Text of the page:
About the Project
This Community Engagement project at the University of Tasmania, assisted by Prof. Len Collard of the University of Western Australia, endeavours to compile a history of the association between the palawa (Tasmanian Aboriginal) people and the University of Tasmania.
The aim of this Community Engagement project was to research and prepare a palawa interpretation of both the traditional and contemporary aspects not only of the University and its campuses but also the lands occupied by the University, with a focus on Sandy Bay and Burnie.
This has involved collecting historical data relating to:
- palawa place names in and around the areas occupied by the University of Tasmania;
- palawa land use (including any information on land forms and areas of economic and cultural importance) in the areas;
- palawa knowledge of local flora, fauna, mineral and other natural resources;
- incidents of contact between palawa and non-Aboriginal people until the 1850s, including how the palawa responded to the invasion of their lands; and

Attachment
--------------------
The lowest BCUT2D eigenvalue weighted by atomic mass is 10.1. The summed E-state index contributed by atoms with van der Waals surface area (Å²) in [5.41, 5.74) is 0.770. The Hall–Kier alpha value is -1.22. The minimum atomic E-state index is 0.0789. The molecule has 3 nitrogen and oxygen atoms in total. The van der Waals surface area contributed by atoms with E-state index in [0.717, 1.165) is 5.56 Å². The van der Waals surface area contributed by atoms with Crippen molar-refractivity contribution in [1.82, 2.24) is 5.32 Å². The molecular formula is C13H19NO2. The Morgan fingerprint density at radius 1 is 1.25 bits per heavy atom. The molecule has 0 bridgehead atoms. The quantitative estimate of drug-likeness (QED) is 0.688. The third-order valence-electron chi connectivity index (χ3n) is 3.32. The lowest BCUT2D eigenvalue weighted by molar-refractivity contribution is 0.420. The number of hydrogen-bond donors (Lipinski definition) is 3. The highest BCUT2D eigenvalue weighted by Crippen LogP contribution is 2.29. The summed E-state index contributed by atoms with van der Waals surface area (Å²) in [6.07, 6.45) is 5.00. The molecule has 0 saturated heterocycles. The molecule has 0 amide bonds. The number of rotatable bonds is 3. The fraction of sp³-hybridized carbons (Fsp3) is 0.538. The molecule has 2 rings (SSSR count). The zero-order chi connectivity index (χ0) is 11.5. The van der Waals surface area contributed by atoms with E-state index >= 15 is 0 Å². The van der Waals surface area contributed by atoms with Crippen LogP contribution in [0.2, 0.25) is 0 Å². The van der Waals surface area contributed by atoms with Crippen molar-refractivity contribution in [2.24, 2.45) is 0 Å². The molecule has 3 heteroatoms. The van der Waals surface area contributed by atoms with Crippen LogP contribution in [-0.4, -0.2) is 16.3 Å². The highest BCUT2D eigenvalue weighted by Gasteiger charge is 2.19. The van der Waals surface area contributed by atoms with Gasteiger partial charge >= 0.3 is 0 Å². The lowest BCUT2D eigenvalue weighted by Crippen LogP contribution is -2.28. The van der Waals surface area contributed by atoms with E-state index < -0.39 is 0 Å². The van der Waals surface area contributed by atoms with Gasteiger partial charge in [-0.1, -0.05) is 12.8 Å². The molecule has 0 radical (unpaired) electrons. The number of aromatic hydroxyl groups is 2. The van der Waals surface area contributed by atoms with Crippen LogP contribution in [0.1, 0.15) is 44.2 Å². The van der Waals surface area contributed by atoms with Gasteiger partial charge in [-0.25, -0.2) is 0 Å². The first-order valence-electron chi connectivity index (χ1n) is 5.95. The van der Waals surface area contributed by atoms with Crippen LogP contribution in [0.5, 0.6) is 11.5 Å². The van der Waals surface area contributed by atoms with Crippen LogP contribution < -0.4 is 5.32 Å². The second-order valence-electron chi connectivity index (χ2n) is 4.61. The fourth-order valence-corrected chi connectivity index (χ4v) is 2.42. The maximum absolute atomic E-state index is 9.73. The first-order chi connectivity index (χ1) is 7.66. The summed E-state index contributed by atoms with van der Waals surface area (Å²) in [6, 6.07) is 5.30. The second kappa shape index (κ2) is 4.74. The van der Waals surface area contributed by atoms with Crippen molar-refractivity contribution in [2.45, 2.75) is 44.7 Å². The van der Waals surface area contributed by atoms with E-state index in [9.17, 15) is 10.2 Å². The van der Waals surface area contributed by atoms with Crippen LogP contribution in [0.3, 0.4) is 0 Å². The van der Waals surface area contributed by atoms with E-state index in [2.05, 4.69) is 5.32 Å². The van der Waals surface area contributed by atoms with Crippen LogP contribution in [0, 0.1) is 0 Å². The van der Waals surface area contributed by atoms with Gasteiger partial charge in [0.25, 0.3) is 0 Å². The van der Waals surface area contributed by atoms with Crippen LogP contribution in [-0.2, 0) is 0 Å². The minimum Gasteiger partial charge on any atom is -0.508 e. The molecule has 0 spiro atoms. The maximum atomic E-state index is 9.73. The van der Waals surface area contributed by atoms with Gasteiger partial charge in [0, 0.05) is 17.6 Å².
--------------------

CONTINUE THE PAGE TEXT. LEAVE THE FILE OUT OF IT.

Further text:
- palawa individuals associated with the sites.
We have called this part of the project The Linking of Two Bays to show the ongoing connection between Emu Bay in Burnie and Sandy Bay in Hobart. This association existed well before Europeans arrived and continues today through family links, cultural events, the ongoing movement of goods, and by the educational pathways palawa people follow.
There are a number of reasons for undertaking this project. A palawa history of the UTAS campuses and their surrounds is of interest for its own sake and adds significant depth to the understanding of these places. Such history reinforces palawa connection with these places and the institution located on them. This will enhance the relevance of the University to palawa staff and students. It should also create a more comfortable environment for palawa people since history shows that it was first and foremost a palawa place.
Aboriginal people will not be the only beneficiaries of the project, as greater familiarity with the palawa history of the land on which the University it is located, will help promote the reality that at UTAS we are all valued participants in a diverse community no matter what our backgrounds are.